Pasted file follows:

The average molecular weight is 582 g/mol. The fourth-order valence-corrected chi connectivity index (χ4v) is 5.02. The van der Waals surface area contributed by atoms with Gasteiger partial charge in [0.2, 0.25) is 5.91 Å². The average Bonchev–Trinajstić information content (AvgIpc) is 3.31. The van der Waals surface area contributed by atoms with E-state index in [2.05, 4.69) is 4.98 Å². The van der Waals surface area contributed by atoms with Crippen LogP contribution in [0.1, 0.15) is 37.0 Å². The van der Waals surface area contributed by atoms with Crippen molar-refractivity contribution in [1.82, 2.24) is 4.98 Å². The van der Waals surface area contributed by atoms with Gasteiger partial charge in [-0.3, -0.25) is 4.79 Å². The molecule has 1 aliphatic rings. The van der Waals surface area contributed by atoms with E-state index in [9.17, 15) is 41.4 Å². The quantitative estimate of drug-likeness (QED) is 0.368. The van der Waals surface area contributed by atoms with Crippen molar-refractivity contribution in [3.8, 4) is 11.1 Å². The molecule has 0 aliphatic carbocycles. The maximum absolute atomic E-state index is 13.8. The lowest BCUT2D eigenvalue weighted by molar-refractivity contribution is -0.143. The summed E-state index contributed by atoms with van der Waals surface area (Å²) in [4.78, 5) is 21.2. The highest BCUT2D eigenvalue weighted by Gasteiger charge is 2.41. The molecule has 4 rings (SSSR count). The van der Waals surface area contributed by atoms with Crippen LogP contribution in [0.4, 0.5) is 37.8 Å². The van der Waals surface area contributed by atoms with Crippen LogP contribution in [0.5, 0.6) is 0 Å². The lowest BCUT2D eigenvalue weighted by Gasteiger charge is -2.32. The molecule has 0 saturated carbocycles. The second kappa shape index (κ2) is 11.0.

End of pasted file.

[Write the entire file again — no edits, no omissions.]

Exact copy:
The average molecular weight is 582 g/mol. The fourth-order valence-corrected chi connectivity index (χ4v) is 5.02. The van der Waals surface area contributed by atoms with Gasteiger partial charge in [0.2, 0.25) is 5.91 Å². The average Bonchev–Trinajstić information content (AvgIpc) is 3.31. The van der Waals surface area contributed by atoms with E-state index in [2.05, 4.69) is 4.98 Å². The van der Waals surface area contributed by atoms with Crippen LogP contribution in [0.1, 0.15) is 37.0 Å². The van der Waals surface area contributed by atoms with Crippen molar-refractivity contribution in [1.82, 2.24) is 4.98 Å². The van der Waals surface area contributed by atoms with Gasteiger partial charge in [-0.3, -0.25) is 4.79 Å². The molecule has 1 aliphatic rings. The van der Waals surface area contributed by atoms with E-state index in [9.17, 15) is 41.4 Å². The quantitative estimate of drug-likeness (QED) is 0.368. The van der Waals surface area contributed by atoms with Crippen molar-refractivity contribution in [3.8, 4) is 11.1 Å². The molecule has 0 aliphatic carbocycles. The maximum absolute atomic E-state index is 13.8. The lowest BCUT2D eigenvalue weighted by molar-refractivity contribution is -0.143. The summed E-state index contributed by atoms with van der Waals surface area (Å²) in [4.78, 5) is 21.2. The highest BCUT2D eigenvalue weighted by Gasteiger charge is 2.41. The molecule has 4 rings (SSSR count). The van der Waals surface area contributed by atoms with Crippen LogP contribution in [0.4, 0.5) is 37.8 Å². The van der Waals surface area contributed by atoms with Crippen LogP contribution in [0.5, 0.6) is 0 Å². The lowest BCUT2D eigenvalue weighted by Gasteiger charge is -2.32. The molecule has 0 saturated carbocycles. The second kappa shape index (κ2) is 11.0.